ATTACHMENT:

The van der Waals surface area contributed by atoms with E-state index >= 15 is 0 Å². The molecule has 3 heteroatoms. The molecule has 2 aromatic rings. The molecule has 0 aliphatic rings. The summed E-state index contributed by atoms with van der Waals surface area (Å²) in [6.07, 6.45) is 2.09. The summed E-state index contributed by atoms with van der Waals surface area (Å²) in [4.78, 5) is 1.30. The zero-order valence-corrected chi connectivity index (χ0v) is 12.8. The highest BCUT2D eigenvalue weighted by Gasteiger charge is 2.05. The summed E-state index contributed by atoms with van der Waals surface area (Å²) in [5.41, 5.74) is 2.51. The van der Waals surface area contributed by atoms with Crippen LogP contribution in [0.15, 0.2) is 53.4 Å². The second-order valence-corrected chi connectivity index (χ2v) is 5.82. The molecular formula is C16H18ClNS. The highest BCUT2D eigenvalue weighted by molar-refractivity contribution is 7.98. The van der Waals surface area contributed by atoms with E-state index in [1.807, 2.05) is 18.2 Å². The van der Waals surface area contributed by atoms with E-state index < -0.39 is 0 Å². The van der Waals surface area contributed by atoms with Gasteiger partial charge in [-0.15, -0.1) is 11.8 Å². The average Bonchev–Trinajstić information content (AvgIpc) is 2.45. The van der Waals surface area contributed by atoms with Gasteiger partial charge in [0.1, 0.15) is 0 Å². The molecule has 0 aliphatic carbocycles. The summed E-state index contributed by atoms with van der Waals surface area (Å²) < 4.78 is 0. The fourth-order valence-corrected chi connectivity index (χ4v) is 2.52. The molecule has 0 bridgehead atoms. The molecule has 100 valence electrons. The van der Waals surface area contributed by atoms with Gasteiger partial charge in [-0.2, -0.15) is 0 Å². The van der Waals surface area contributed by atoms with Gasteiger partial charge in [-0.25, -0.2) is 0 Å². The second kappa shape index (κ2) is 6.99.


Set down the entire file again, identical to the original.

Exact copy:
The van der Waals surface area contributed by atoms with E-state index >= 15 is 0 Å². The molecule has 3 heteroatoms. The molecule has 2 aromatic rings. The molecule has 0 aliphatic rings. The summed E-state index contributed by atoms with van der Waals surface area (Å²) in [6.07, 6.45) is 2.09. The summed E-state index contributed by atoms with van der Waals surface area (Å²) in [4.78, 5) is 1.30. The zero-order valence-corrected chi connectivity index (χ0v) is 12.8. The highest BCUT2D eigenvalue weighted by Gasteiger charge is 2.05. The summed E-state index contributed by atoms with van der Waals surface area (Å²) in [5.41, 5.74) is 2.51. The van der Waals surface area contributed by atoms with Crippen LogP contribution in [0.15, 0.2) is 53.4 Å². The second-order valence-corrected chi connectivity index (χ2v) is 5.82. The molecular formula is C16H18ClNS. The highest BCUT2D eigenvalue weighted by molar-refractivity contribution is 7.98. The van der Waals surface area contributed by atoms with E-state index in [1.807, 2.05) is 18.2 Å². The van der Waals surface area contributed by atoms with E-state index < -0.39 is 0 Å². The van der Waals surface area contributed by atoms with Gasteiger partial charge in [-0.15, -0.1) is 11.8 Å². The average Bonchev–Trinajstić information content (AvgIpc) is 2.45. The van der Waals surface area contributed by atoms with Gasteiger partial charge in [0.1, 0.15) is 0 Å². The molecule has 0 aliphatic carbocycles. The summed E-state index contributed by atoms with van der Waals surface area (Å²) < 4.78 is 0. The fourth-order valence-corrected chi connectivity index (χ4v) is 2.52. The molecule has 0 bridgehead atoms. The molecule has 100 valence electrons. The van der Waals surface area contributed by atoms with Gasteiger partial charge in [-0.2, -0.15) is 0 Å². The van der Waals surface area contributed by atoms with Gasteiger partial charge in [-0.25, -0.2) is 0 Å². The second kappa shape index (κ2) is 6.99.